April 25 (UPI) -- As measles cases in the United States climb to the highest number in two decades, advocates said Thursday nearly 170 million children worldwide have not been vaccinated for most of the current decade.
One day after the U.S. Centers for Disease Control and Prevention said there have now been 695 cases in 22 states this year, the United Nations children's agency said children going un-vaccinated is a growing problem around the world.
A UNICEF report said a primary reason for the disease's resurgence has been the "anti-vax" movement -- led by parents weary of the vaccine who refuse to inoculate their children. More than 21 million children, it said, missed out on the first dose of measles vaccines between 2010 and 2017.
"The ground for the global measles outbreaks we are witnessing today was laid years ago," UNICEF Executive Director Henrietta Fore said. "The measles virus will always find un-vaccinated children. If we are serious about averting the spread of this dangerous but preventable disease, we need to vaccinate every child, in rich and poor countries alike."
The nearly 700 cases in the United States this year is the highest since the disease was declared eliminated in 2000. The previous record was 694 in 2014. Federal health officials attributed the rising number to a few large outbreaks, specifically in New York and Washington state.
"The longer these outbreaks continue, the greater the chance measles will again get a sustained foothold in the United States," the CDC said in an update Wednesday.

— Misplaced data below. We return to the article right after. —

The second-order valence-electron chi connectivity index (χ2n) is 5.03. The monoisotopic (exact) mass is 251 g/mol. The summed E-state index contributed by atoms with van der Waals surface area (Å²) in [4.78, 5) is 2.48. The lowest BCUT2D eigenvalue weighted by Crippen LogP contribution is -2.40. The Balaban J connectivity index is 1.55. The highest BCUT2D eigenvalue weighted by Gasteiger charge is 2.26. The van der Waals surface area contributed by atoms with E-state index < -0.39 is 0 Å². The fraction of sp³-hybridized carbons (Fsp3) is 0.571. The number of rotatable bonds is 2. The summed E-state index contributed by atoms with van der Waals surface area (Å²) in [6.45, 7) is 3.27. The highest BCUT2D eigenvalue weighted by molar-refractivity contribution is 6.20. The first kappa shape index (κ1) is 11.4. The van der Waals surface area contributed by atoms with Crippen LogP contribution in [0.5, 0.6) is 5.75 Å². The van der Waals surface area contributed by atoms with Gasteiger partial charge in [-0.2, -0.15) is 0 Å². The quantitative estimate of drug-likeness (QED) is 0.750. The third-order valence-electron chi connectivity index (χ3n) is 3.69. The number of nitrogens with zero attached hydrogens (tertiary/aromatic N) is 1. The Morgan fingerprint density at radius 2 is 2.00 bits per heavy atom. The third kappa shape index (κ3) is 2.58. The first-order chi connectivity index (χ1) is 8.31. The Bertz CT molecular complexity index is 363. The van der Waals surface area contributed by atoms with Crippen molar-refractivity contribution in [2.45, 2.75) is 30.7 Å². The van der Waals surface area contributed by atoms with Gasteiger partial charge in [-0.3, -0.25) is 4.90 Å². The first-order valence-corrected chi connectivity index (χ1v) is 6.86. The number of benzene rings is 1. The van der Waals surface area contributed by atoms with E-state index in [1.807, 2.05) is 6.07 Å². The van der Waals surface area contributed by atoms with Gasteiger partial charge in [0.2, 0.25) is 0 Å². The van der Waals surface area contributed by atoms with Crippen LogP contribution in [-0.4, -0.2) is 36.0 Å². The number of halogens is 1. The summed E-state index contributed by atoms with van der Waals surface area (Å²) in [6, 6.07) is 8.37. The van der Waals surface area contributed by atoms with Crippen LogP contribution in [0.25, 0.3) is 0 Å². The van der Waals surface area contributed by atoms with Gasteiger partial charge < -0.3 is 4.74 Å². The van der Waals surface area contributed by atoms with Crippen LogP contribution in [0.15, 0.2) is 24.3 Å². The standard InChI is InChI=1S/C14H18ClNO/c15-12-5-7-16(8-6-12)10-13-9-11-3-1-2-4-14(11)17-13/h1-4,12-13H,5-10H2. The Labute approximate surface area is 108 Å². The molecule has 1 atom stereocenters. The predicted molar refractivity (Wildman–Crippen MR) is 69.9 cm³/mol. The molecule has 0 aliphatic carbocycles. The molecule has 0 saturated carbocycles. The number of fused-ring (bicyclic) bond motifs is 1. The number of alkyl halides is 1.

Officials said the outbreaks this year began when non-vaccinated travelers visited foreign countries and returned with the ailment, risking infection in their communities. Health and Human Services Secretary Alex Azar said measles is not a harmless childhood illness and is "avoidable."
"We have the ability to safely protect our children and our communities," he said. "The measles vaccines are among the most extensively studied medical products we have, and their safety has been firmly established over years in some of the largest vaccine studies ever undertaken."
The World Health Organization said this month the number of worldwide measles cases increased 300 percent during the first three months of 2019. The agency also placed some of the blame on the "anti-vax" trend, calling "vaccine hesitancy" one of 10 threats to global health this year.
Azar said the Department of Health and Human Services will start a campaign next week, during National Infant Immunization Week, to educate the public that vaccines are safe.
"All Americans would be safer and healthier if we received measles vaccines on the recommended schedule," he said.
The CDC will again update its measles figures Monday.